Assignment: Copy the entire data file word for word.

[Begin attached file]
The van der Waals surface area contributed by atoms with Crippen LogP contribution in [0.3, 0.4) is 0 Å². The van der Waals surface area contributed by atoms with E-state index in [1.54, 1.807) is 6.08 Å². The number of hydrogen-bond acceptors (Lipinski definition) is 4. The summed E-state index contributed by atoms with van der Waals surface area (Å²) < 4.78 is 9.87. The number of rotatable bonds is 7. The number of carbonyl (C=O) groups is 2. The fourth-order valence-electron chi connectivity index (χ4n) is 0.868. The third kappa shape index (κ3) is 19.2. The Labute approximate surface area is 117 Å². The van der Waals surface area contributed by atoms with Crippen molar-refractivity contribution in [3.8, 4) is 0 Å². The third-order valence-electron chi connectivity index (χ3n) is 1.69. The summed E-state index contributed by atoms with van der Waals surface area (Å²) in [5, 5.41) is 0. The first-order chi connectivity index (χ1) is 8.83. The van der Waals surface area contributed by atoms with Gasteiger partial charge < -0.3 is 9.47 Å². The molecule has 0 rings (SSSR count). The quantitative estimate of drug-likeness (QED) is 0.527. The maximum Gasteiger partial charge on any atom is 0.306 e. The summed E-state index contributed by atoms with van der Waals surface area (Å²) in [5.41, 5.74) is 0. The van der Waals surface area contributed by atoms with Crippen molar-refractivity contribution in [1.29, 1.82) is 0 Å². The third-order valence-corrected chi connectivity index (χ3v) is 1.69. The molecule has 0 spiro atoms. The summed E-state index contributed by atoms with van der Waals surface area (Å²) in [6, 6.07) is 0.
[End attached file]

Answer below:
The van der Waals surface area contributed by atoms with Crippen LogP contribution in [0.3, 0.4) is 0 Å². The van der Waals surface area contributed by atoms with E-state index in [1.54, 1.807) is 6.08 Å². The number of hydrogen-bond acceptors (Lipinski definition) is 4. The summed E-state index contributed by atoms with van der Waals surface area (Å²) < 4.78 is 9.87. The number of rotatable bonds is 7. The number of carbonyl (C=O) groups is 2. The fourth-order valence-electron chi connectivity index (χ4n) is 0.868. The third kappa shape index (κ3) is 19.2. The Labute approximate surface area is 117 Å². The van der Waals surface area contributed by atoms with Crippen molar-refractivity contribution in [3.8, 4) is 0 Å². The third-order valence-electron chi connectivity index (χ3n) is 1.69. The summed E-state index contributed by atoms with van der Waals surface area (Å²) in [5, 5.41) is 0. The first-order chi connectivity index (χ1) is 8.83. The van der Waals surface area contributed by atoms with Gasteiger partial charge < -0.3 is 9.47 Å². The molecule has 0 rings (SSSR count). The quantitative estimate of drug-likeness (QED) is 0.527. The maximum Gasteiger partial charge on any atom is 0.306 e. The summed E-state index contributed by atoms with van der Waals surface area (Å²) in [5.41, 5.74) is 0. The van der Waals surface area contributed by atoms with Crippen molar-refractivity contribution in [1.29, 1.82) is 0 Å². The third-order valence-corrected chi connectivity index (χ3v) is 1.69. The molecule has 0 spiro atoms. The summed E-state index contributed by atoms with van der Waals surface area (Å²) in [6, 6.07) is 0.